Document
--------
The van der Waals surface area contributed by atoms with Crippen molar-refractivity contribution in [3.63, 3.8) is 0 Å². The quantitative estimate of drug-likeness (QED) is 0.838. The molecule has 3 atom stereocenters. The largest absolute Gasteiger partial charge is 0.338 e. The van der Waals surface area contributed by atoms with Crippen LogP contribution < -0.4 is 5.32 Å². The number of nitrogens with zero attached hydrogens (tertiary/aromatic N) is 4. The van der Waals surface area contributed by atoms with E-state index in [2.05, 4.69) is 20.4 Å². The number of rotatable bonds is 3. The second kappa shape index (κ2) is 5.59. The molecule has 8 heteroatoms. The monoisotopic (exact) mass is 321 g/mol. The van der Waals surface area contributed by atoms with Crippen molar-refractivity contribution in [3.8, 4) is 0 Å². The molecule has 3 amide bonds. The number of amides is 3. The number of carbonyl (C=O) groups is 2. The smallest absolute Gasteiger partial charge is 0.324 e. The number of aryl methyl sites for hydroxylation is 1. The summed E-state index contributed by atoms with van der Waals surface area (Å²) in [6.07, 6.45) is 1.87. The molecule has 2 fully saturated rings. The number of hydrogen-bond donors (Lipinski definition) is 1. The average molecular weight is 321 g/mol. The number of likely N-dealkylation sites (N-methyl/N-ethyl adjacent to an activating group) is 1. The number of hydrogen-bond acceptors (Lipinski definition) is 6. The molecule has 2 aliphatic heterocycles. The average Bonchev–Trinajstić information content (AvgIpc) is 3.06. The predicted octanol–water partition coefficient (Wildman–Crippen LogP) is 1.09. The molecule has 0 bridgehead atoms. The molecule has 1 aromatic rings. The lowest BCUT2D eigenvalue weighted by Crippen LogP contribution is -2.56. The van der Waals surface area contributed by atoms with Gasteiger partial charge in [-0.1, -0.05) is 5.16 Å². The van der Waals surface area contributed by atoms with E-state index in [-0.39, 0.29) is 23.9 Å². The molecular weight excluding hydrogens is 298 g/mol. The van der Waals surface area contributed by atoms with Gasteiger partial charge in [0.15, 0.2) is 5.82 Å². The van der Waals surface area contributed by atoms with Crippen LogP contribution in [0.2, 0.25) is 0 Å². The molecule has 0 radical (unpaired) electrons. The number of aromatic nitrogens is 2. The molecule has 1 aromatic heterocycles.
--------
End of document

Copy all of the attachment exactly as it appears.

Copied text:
The van der Waals surface area contributed by atoms with Crippen molar-refractivity contribution in [3.63, 3.8) is 0 Å². The quantitative estimate of drug-likeness (QED) is 0.838. The molecule has 3 atom stereocenters. The largest absolute Gasteiger partial charge is 0.338 e. The van der Waals surface area contributed by atoms with Crippen LogP contribution < -0.4 is 5.32 Å². The number of nitrogens with zero attached hydrogens (tertiary/aromatic N) is 4. The van der Waals surface area contributed by atoms with E-state index in [2.05, 4.69) is 20.4 Å². The number of rotatable bonds is 3. The second kappa shape index (κ2) is 5.59. The molecule has 8 heteroatoms. The monoisotopic (exact) mass is 321 g/mol. The van der Waals surface area contributed by atoms with Crippen molar-refractivity contribution in [3.8, 4) is 0 Å². The molecule has 3 amide bonds. The number of amides is 3. The number of carbonyl (C=O) groups is 2. The smallest absolute Gasteiger partial charge is 0.324 e. The number of aryl methyl sites for hydroxylation is 1. The summed E-state index contributed by atoms with van der Waals surface area (Å²) in [6.07, 6.45) is 1.87. The molecule has 2 fully saturated rings. The number of hydrogen-bond donors (Lipinski definition) is 1. The average molecular weight is 321 g/mol. The number of likely N-dealkylation sites (N-methyl/N-ethyl adjacent to an activating group) is 1. The number of hydrogen-bond acceptors (Lipinski definition) is 6. The molecule has 2 aliphatic heterocycles. The average Bonchev–Trinajstić information content (AvgIpc) is 3.06. The predicted octanol–water partition coefficient (Wildman–Crippen LogP) is 1.09. The molecule has 0 bridgehead atoms. The molecule has 1 aromatic rings. The lowest BCUT2D eigenvalue weighted by Crippen LogP contribution is -2.56. The van der Waals surface area contributed by atoms with Gasteiger partial charge in [-0.1, -0.05) is 5.16 Å². The van der Waals surface area contributed by atoms with E-state index in [-0.39, 0.29) is 23.9 Å². The molecular weight excluding hydrogens is 298 g/mol. The van der Waals surface area contributed by atoms with Gasteiger partial charge in [0.15, 0.2) is 5.82 Å². The van der Waals surface area contributed by atoms with Crippen LogP contribution in [0.2, 0.25) is 0 Å². The molecule has 0 radical (unpaired) electrons. The number of aromatic nitrogens is 2. The molecule has 1 aromatic heterocycles.